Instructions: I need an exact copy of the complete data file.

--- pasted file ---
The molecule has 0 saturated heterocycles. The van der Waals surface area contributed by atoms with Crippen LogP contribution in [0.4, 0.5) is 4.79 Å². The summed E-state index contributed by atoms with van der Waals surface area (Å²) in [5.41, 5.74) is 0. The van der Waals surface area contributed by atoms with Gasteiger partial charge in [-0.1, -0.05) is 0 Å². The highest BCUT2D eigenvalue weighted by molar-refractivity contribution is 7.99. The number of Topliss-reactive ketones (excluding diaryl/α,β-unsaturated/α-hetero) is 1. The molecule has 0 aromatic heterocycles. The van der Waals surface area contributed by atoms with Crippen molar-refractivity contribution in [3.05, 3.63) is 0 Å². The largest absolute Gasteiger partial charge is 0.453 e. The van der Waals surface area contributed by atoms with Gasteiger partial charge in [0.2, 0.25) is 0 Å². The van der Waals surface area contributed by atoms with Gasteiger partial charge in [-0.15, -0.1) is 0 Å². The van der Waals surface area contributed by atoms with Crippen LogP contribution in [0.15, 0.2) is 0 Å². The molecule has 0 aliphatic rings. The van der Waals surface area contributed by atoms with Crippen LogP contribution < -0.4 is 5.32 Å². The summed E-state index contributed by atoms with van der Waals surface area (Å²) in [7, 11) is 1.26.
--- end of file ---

The molecule has 0 saturated heterocycles. The van der Waals surface area contributed by atoms with Crippen LogP contribution in [0.4, 0.5) is 4.79 Å². The summed E-state index contributed by atoms with van der Waals surface area (Å²) in [5.41, 5.74) is 0. The van der Waals surface area contributed by atoms with Gasteiger partial charge in [-0.1, -0.05) is 0 Å². The highest BCUT2D eigenvalue weighted by molar-refractivity contribution is 7.99. The number of Topliss-reactive ketones (excluding diaryl/α,β-unsaturated/α-hetero) is 1. The molecule has 0 aromatic heterocycles. The van der Waals surface area contributed by atoms with Crippen molar-refractivity contribution in [3.05, 3.63) is 0 Å². The largest absolute Gasteiger partial charge is 0.453 e. The van der Waals surface area contributed by atoms with Gasteiger partial charge in [0.2, 0.25) is 0 Å². The van der Waals surface area contributed by atoms with Gasteiger partial charge in [-0.15, -0.1) is 0 Å². The van der Waals surface area contributed by atoms with Crippen LogP contribution in [0.15, 0.2) is 0 Å². The molecule has 0 aliphatic rings. The van der Waals surface area contributed by atoms with Crippen LogP contribution < -0.4 is 5.32 Å². The summed E-state index contributed by atoms with van der Waals surface area (Å²) in [7, 11) is 1.26.